Forest raw material substitutes plastic on the football field
Artificial lawns are major environmental hazards. According to figures from the Swedish Environmental Protection Agency, they release around 2,000 tonnes of microparticles annually. Some of this waste is spread in the environment. In the research project BioPitch, in which Karlstad Municipality, among others, participates, we look at the possibility of using degradable forest raw materials instead.
The need for artificial turf around Sweden is great. The greatest is the need in the Stockholm area where around 50 plans need to be built in the coming years. More football pitches so that more children and young people can play football is good, unfortunately today’s artificial turf pitches are real environmental bulls. In order to get the slightly sucking and soft feeling that is found in a natural green, artificial green lawns are filled in with different types of materials. Often, the filler material consists of plastic granules or parts of car tires.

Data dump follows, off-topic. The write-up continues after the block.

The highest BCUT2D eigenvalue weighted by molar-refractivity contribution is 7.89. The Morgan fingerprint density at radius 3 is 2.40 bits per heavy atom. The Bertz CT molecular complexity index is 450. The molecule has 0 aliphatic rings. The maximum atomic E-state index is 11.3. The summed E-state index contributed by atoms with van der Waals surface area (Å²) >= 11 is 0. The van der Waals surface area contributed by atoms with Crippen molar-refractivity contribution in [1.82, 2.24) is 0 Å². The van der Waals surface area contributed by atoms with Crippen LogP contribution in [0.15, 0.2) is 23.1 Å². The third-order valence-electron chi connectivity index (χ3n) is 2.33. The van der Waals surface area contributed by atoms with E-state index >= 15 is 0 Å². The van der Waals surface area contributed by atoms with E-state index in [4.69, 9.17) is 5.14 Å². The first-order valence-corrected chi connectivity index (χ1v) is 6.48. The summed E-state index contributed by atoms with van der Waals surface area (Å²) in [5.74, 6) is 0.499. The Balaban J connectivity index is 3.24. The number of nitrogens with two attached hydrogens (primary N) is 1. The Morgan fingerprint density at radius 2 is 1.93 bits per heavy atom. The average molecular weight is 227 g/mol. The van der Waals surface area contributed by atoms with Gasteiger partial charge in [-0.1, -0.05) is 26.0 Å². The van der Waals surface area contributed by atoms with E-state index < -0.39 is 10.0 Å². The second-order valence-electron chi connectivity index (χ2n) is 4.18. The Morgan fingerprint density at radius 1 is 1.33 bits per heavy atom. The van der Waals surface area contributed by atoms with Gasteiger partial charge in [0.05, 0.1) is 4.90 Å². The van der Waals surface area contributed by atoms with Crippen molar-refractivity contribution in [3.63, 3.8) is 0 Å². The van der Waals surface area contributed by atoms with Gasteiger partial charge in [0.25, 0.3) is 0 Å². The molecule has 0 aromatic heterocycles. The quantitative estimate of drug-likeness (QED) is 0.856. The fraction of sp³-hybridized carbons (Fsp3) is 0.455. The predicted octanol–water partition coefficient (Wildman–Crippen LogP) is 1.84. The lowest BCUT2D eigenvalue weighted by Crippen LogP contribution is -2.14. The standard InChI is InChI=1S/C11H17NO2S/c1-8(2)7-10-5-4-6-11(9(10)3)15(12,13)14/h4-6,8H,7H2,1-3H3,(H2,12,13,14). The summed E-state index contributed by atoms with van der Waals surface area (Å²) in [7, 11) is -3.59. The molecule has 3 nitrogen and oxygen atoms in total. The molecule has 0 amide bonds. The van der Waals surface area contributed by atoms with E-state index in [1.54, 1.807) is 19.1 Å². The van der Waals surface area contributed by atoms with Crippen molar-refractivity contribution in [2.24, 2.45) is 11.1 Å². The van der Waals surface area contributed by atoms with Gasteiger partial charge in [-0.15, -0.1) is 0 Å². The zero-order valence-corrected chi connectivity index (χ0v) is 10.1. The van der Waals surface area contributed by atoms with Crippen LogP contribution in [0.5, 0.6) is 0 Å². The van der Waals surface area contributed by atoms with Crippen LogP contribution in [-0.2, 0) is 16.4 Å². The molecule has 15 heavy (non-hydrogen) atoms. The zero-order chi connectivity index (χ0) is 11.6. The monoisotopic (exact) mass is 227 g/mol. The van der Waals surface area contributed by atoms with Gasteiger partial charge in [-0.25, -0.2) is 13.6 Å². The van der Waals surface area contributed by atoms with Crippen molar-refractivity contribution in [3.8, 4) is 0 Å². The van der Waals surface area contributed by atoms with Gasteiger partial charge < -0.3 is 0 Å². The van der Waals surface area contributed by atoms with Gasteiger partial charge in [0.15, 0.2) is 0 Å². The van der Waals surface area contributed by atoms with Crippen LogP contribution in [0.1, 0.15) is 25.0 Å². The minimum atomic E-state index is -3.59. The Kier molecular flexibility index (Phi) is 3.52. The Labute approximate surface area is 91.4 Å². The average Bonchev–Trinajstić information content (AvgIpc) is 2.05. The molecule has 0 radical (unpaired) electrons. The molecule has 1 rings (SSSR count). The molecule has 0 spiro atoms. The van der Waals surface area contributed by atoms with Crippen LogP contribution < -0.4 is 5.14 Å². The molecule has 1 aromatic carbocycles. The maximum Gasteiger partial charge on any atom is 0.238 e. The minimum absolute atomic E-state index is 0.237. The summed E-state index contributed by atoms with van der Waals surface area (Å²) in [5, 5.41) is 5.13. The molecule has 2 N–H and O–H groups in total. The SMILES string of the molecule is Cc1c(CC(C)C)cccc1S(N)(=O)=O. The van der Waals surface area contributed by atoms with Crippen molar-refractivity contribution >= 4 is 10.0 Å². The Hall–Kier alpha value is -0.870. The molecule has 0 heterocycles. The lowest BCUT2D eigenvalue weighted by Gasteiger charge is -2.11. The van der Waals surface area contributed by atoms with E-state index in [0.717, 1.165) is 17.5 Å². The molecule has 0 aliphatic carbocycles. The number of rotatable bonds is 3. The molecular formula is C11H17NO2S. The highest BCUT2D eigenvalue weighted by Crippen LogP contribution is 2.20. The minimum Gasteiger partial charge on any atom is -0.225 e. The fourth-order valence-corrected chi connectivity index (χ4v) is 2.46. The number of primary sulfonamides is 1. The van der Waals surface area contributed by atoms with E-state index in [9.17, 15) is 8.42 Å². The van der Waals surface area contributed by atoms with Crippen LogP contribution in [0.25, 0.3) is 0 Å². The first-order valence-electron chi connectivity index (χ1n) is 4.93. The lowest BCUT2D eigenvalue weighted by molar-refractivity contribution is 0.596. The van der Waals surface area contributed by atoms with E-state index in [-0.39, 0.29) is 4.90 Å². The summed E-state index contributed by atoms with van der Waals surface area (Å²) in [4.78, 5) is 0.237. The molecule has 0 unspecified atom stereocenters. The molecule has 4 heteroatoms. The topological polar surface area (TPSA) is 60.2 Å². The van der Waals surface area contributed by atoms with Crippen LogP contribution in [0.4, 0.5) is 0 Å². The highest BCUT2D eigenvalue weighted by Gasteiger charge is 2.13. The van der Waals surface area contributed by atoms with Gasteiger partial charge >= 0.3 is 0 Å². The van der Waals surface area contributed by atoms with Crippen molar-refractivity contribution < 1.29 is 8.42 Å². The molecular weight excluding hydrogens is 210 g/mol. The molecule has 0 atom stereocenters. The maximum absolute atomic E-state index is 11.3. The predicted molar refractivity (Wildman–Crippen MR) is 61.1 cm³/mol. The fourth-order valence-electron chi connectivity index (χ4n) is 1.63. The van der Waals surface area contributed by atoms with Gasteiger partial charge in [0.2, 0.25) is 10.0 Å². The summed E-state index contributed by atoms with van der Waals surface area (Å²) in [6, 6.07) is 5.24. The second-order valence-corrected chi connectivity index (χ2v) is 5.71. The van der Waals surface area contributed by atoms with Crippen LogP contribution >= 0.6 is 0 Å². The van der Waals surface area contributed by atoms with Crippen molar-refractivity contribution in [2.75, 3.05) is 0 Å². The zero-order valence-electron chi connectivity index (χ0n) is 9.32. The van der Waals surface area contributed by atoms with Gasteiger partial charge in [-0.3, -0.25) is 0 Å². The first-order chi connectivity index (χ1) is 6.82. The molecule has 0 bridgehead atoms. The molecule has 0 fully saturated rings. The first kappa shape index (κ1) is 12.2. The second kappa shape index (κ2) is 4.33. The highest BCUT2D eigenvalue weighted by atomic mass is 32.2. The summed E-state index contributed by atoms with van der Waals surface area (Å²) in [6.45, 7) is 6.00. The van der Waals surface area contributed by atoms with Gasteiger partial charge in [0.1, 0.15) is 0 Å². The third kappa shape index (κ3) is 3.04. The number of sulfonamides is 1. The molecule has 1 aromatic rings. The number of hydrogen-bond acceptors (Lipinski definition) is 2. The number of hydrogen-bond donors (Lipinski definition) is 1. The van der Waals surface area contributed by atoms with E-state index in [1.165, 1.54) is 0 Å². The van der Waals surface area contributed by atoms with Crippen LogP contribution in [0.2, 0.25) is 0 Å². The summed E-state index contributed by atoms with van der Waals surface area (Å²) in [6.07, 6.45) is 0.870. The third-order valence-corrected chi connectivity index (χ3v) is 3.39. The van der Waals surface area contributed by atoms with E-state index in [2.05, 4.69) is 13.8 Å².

In connection with rain and snowmelt, parts of the filling are flushed out into the stormwater systems and finally end up in lakes and the sea.
Artificial lawns – one of the largest sources of emissions
Sveaskog State is now investigating the possibility of developing granules from lignin and biocomposite from gravel as an alternative to environmentally harmful filling. The project is called BioPitch, the funding comes from BioInnovation and the Swedish Environmental Protection Agency.
The project is a so-called hypothesis testing project to test the hypothesis, that is, show that it is possible to obtain a material that works.
Environmentally friendly filling is evaluated
“Creating a biocomposite is not that difficult. The difficulty lies in getting the material properties you want, a durable and degradable material that breaks down at a reasonable rate. It should keep playing football and fulfill the requirements set by FIFA but will also be broken down when it falls outside the plan”, says Ann-Britt Edfast, head of research and development at Sveaskog, in a press release.
In addition to RISE, which coordinates the research, the project is backed by Unisport (sits on knowledge of market, production and testing methods), Rencom (specialists in lignin-based materials), Sveaskog (stands for the raw material), Stockholm City and Karlstad Municipality (which contributes with a customer perspective that plant owners).